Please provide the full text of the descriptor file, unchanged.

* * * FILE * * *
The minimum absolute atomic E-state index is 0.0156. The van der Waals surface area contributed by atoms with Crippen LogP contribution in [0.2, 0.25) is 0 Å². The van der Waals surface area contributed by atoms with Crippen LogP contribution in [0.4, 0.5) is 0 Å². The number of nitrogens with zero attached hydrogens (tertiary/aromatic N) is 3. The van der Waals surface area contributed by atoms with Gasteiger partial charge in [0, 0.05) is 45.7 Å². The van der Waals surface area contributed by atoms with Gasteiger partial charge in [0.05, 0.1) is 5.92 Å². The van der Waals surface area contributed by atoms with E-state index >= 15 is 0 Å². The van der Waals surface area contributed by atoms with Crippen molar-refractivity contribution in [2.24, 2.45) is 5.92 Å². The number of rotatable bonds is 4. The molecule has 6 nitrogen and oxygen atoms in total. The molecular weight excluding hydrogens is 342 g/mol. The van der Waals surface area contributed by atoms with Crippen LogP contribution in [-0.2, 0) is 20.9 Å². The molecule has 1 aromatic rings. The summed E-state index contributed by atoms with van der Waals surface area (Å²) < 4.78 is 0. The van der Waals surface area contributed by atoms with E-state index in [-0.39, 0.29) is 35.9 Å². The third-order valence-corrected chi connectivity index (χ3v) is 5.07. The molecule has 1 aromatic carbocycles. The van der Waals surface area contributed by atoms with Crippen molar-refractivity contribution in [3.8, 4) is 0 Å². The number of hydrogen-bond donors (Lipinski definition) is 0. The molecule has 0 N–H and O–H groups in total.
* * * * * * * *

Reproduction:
The minimum absolute atomic E-state index is 0.0156. The van der Waals surface area contributed by atoms with Crippen LogP contribution in [0.2, 0.25) is 0 Å². The van der Waals surface area contributed by atoms with Crippen LogP contribution in [0.4, 0.5) is 0 Å². The number of nitrogens with zero attached hydrogens (tertiary/aromatic N) is 3. The van der Waals surface area contributed by atoms with Gasteiger partial charge in [0, 0.05) is 45.7 Å². The van der Waals surface area contributed by atoms with Gasteiger partial charge in [0.05, 0.1) is 5.92 Å². The van der Waals surface area contributed by atoms with E-state index >= 15 is 0 Å². The van der Waals surface area contributed by atoms with Crippen molar-refractivity contribution in [2.24, 2.45) is 5.92 Å². The number of rotatable bonds is 4. The molecule has 6 nitrogen and oxygen atoms in total. The molecular weight excluding hydrogens is 342 g/mol. The van der Waals surface area contributed by atoms with Crippen LogP contribution in [-0.2, 0) is 20.9 Å². The molecule has 1 aromatic rings. The summed E-state index contributed by atoms with van der Waals surface area (Å²) < 4.78 is 0. The van der Waals surface area contributed by atoms with E-state index in [-0.39, 0.29) is 35.9 Å². The third-order valence-corrected chi connectivity index (χ3v) is 5.07. The molecule has 1 aromatic carbocycles. The van der Waals surface area contributed by atoms with Crippen molar-refractivity contribution in [3.8, 4) is 0 Å². The number of hydrogen-bond donors (Lipinski definition) is 0. The molecule has 0 N–H and O–H groups in total.